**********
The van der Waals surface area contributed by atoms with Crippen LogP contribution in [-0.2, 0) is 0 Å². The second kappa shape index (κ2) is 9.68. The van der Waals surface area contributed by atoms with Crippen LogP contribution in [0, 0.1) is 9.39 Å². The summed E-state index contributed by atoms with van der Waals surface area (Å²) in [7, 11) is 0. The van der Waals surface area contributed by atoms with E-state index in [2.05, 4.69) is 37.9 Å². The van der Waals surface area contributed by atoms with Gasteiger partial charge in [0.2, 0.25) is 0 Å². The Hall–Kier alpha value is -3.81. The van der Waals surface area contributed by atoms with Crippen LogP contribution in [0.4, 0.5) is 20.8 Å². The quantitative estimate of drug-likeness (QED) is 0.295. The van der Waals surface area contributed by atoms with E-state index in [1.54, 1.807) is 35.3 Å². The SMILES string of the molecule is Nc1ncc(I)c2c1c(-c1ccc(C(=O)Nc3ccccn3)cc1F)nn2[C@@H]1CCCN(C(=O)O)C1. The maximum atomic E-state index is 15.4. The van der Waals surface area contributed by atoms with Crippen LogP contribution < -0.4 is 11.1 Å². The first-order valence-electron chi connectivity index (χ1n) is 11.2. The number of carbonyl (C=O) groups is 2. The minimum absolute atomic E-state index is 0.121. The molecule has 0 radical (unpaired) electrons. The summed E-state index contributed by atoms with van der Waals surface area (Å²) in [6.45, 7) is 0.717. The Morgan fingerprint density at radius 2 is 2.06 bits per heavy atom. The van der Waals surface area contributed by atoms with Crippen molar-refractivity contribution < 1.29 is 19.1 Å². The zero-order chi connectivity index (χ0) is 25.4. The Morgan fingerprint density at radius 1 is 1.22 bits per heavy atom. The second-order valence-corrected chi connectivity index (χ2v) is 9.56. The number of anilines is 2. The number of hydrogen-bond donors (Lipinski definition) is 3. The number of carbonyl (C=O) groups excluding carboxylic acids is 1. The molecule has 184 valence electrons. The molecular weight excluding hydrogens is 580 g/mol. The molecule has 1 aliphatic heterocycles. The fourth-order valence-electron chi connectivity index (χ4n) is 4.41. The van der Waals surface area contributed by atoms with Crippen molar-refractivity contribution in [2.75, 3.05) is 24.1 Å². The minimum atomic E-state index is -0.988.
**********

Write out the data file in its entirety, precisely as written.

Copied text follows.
The van der Waals surface area contributed by atoms with Crippen LogP contribution in [-0.2, 0) is 0 Å². The second kappa shape index (κ2) is 9.68. The van der Waals surface area contributed by atoms with Crippen LogP contribution in [0, 0.1) is 9.39 Å². The summed E-state index contributed by atoms with van der Waals surface area (Å²) in [7, 11) is 0. The van der Waals surface area contributed by atoms with E-state index in [2.05, 4.69) is 37.9 Å². The van der Waals surface area contributed by atoms with Gasteiger partial charge in [0.2, 0.25) is 0 Å². The Hall–Kier alpha value is -3.81. The van der Waals surface area contributed by atoms with Crippen LogP contribution in [0.4, 0.5) is 20.8 Å². The quantitative estimate of drug-likeness (QED) is 0.295. The van der Waals surface area contributed by atoms with E-state index in [1.54, 1.807) is 35.3 Å². The SMILES string of the molecule is Nc1ncc(I)c2c1c(-c1ccc(C(=O)Nc3ccccn3)cc1F)nn2[C@@H]1CCCN(C(=O)O)C1. The maximum atomic E-state index is 15.4. The van der Waals surface area contributed by atoms with Crippen LogP contribution < -0.4 is 11.1 Å². The first-order valence-electron chi connectivity index (χ1n) is 11.2. The number of carbonyl (C=O) groups is 2. The minimum absolute atomic E-state index is 0.121. The molecule has 0 radical (unpaired) electrons. The summed E-state index contributed by atoms with van der Waals surface area (Å²) in [6.45, 7) is 0.717. The Morgan fingerprint density at radius 2 is 2.06 bits per heavy atom. The van der Waals surface area contributed by atoms with Crippen molar-refractivity contribution < 1.29 is 19.1 Å². The zero-order chi connectivity index (χ0) is 25.4. The Morgan fingerprint density at radius 1 is 1.22 bits per heavy atom. The second-order valence-corrected chi connectivity index (χ2v) is 9.56. The number of anilines is 2. The number of hydrogen-bond donors (Lipinski definition) is 3. The number of carbonyl (C=O) groups excluding carboxylic acids is 1. The molecule has 184 valence electrons. The molecular weight excluding hydrogens is 580 g/mol. The molecule has 1 aliphatic heterocycles. The fourth-order valence-electron chi connectivity index (χ4n) is 4.41. The van der Waals surface area contributed by atoms with Crippen molar-refractivity contribution in [2.75, 3.05) is 24.1 Å². The minimum atomic E-state index is -0.988.